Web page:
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Feb. 8, 2011 — A new study in the journal Cognition overturns a decades-old theory about the nature of attention and demonstrates that even brief diversions from a task can dramatically improve one's ability to focus on that task for prolonged periods. The study zeroes in on a phenomenon known to anyone who's ever had trouble doing the same task for a long time: After a while, you begin to lose your focus and your performance on the task declines. Some researchers believe that this "vigilance decrement," as they describe it, is the result of a drop in one's "attentional resources," said University of Illinois psychology professor Alejandro Lleras, who led the new study. "For 40 or 50 years, most papers published on the vigilance decrement treated attention as a limited resource that would get used up over time, and I believe that to be wrong.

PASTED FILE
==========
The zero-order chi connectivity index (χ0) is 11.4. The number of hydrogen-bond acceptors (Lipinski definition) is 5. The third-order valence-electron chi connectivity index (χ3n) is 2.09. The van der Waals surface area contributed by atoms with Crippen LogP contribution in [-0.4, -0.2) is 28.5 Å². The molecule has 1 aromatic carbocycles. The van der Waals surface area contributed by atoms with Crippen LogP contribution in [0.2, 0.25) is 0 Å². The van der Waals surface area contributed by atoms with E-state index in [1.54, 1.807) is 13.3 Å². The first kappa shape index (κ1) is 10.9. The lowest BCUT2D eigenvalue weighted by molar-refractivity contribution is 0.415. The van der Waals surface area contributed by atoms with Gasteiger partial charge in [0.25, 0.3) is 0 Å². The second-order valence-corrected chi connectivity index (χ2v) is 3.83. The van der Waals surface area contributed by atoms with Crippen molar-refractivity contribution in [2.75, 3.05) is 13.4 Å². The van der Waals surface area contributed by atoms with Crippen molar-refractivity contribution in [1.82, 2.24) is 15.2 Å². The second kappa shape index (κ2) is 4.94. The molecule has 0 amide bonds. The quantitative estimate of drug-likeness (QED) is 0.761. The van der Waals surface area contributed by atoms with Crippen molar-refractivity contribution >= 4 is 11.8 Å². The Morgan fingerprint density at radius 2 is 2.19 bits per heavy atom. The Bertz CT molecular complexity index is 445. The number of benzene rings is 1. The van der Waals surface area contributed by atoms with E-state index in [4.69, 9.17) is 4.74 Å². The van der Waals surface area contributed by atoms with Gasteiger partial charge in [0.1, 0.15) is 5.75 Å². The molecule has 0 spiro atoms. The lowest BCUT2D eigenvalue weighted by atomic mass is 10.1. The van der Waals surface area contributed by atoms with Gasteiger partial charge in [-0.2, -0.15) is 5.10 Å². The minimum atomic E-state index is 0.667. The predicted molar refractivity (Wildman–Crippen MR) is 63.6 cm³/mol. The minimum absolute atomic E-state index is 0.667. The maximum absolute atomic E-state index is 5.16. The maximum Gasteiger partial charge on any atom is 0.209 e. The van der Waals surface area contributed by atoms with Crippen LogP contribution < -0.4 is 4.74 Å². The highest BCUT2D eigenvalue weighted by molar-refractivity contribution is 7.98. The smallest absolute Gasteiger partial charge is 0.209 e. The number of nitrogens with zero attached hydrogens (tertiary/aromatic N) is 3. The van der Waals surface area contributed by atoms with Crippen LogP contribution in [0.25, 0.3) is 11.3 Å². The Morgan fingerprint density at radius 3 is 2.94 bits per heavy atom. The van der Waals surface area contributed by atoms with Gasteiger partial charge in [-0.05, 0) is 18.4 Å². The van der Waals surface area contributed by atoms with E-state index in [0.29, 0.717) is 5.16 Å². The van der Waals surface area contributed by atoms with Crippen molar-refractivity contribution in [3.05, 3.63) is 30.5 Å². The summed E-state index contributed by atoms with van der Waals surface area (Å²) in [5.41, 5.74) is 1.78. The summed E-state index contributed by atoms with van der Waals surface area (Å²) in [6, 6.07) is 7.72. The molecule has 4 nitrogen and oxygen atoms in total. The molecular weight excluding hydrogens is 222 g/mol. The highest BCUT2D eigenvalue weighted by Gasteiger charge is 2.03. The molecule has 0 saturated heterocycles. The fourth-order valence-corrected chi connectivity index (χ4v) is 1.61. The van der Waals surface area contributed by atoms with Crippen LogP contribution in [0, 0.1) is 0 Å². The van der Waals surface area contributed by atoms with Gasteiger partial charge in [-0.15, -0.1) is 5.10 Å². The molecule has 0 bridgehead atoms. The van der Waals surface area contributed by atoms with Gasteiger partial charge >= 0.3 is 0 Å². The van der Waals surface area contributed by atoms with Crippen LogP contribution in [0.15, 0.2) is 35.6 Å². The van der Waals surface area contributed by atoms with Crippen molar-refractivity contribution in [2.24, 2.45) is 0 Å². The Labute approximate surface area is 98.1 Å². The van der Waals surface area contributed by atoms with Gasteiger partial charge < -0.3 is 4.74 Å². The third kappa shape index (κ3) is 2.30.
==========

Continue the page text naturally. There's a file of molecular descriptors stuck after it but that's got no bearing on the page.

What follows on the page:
The Misconception: You rationally analyze all factors before making a choice or determining value. The Truth: Your first perception lingers in your mind, affecting later perceptions and decisions. You walk into a clothing store and see what is probably the most bad ass leather jacket you’ve ever seen.